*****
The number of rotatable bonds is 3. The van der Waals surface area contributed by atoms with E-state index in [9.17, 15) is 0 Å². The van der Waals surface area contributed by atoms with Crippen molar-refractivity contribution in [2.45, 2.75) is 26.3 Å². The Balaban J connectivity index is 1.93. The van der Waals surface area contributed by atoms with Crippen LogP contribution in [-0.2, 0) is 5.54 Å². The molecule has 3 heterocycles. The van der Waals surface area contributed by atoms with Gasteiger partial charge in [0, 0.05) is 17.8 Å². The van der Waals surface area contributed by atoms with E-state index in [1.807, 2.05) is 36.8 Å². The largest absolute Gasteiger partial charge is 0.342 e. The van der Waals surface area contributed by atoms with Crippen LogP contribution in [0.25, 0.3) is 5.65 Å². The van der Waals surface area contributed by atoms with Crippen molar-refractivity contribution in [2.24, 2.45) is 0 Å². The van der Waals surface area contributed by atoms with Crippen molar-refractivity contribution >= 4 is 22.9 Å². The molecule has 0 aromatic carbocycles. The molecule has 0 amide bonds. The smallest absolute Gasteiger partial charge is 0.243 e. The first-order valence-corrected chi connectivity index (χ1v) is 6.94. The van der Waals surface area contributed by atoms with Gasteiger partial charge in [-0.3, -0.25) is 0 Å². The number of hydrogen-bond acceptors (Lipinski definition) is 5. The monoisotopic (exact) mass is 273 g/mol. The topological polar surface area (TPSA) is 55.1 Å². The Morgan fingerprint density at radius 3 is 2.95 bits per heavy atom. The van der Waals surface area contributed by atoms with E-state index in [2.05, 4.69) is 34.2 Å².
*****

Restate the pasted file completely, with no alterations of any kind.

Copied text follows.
The number of rotatable bonds is 3. The van der Waals surface area contributed by atoms with E-state index in [9.17, 15) is 0 Å². The van der Waals surface area contributed by atoms with Crippen molar-refractivity contribution in [2.45, 2.75) is 26.3 Å². The Balaban J connectivity index is 1.93. The van der Waals surface area contributed by atoms with Crippen LogP contribution in [-0.2, 0) is 5.54 Å². The molecule has 3 heterocycles. The van der Waals surface area contributed by atoms with Gasteiger partial charge in [0, 0.05) is 17.8 Å². The van der Waals surface area contributed by atoms with E-state index in [1.807, 2.05) is 36.8 Å². The largest absolute Gasteiger partial charge is 0.342 e. The van der Waals surface area contributed by atoms with Crippen LogP contribution in [0.25, 0.3) is 5.65 Å². The van der Waals surface area contributed by atoms with Crippen molar-refractivity contribution in [2.24, 2.45) is 0 Å². The van der Waals surface area contributed by atoms with Crippen molar-refractivity contribution >= 4 is 22.9 Å². The molecule has 0 aromatic carbocycles. The molecule has 0 amide bonds. The smallest absolute Gasteiger partial charge is 0.243 e. The first-order valence-corrected chi connectivity index (χ1v) is 6.94. The van der Waals surface area contributed by atoms with Gasteiger partial charge in [-0.3, -0.25) is 0 Å². The number of hydrogen-bond acceptors (Lipinski definition) is 5. The monoisotopic (exact) mass is 273 g/mol. The topological polar surface area (TPSA) is 55.1 Å². The Morgan fingerprint density at radius 3 is 2.95 bits per heavy atom. The van der Waals surface area contributed by atoms with E-state index in [2.05, 4.69) is 34.2 Å².